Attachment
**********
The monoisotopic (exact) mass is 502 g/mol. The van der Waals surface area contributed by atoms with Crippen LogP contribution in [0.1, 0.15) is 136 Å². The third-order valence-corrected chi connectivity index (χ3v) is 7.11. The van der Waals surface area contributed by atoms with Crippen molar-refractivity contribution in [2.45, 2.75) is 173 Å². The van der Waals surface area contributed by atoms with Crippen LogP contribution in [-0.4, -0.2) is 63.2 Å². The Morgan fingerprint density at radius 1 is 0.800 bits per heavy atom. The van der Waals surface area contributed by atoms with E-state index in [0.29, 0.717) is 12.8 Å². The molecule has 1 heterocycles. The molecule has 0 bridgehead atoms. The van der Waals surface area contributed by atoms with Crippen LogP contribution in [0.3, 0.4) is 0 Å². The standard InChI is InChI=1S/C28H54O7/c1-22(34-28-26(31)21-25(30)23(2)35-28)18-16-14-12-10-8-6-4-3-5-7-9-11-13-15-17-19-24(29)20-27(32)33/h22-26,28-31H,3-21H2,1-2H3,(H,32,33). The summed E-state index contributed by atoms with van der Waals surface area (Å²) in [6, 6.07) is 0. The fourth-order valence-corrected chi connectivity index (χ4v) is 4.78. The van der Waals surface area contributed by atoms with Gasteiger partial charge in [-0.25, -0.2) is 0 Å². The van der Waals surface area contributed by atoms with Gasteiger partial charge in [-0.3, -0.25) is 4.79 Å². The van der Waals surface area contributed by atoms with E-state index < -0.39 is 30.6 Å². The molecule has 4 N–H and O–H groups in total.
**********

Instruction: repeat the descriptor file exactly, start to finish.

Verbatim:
The monoisotopic (exact) mass is 502 g/mol. The van der Waals surface area contributed by atoms with Crippen LogP contribution in [0.1, 0.15) is 136 Å². The third-order valence-corrected chi connectivity index (χ3v) is 7.11. The van der Waals surface area contributed by atoms with Crippen molar-refractivity contribution in [2.45, 2.75) is 173 Å². The van der Waals surface area contributed by atoms with Crippen LogP contribution in [-0.4, -0.2) is 63.2 Å². The Morgan fingerprint density at radius 1 is 0.800 bits per heavy atom. The van der Waals surface area contributed by atoms with E-state index in [0.29, 0.717) is 12.8 Å². The molecule has 1 heterocycles. The molecule has 0 bridgehead atoms. The van der Waals surface area contributed by atoms with Crippen LogP contribution in [0.3, 0.4) is 0 Å². The standard InChI is InChI=1S/C28H54O7/c1-22(34-28-26(31)21-25(30)23(2)35-28)18-16-14-12-10-8-6-4-3-5-7-9-11-13-15-17-19-24(29)20-27(32)33/h22-26,28-31H,3-21H2,1-2H3,(H,32,33). The summed E-state index contributed by atoms with van der Waals surface area (Å²) in [6, 6.07) is 0. The fourth-order valence-corrected chi connectivity index (χ4v) is 4.78. The van der Waals surface area contributed by atoms with Gasteiger partial charge in [-0.25, -0.2) is 0 Å². The van der Waals surface area contributed by atoms with Gasteiger partial charge in [-0.3, -0.25) is 4.79 Å². The van der Waals surface area contributed by atoms with E-state index < -0.39 is 30.6 Å². The molecule has 4 N–H and O–H groups in total.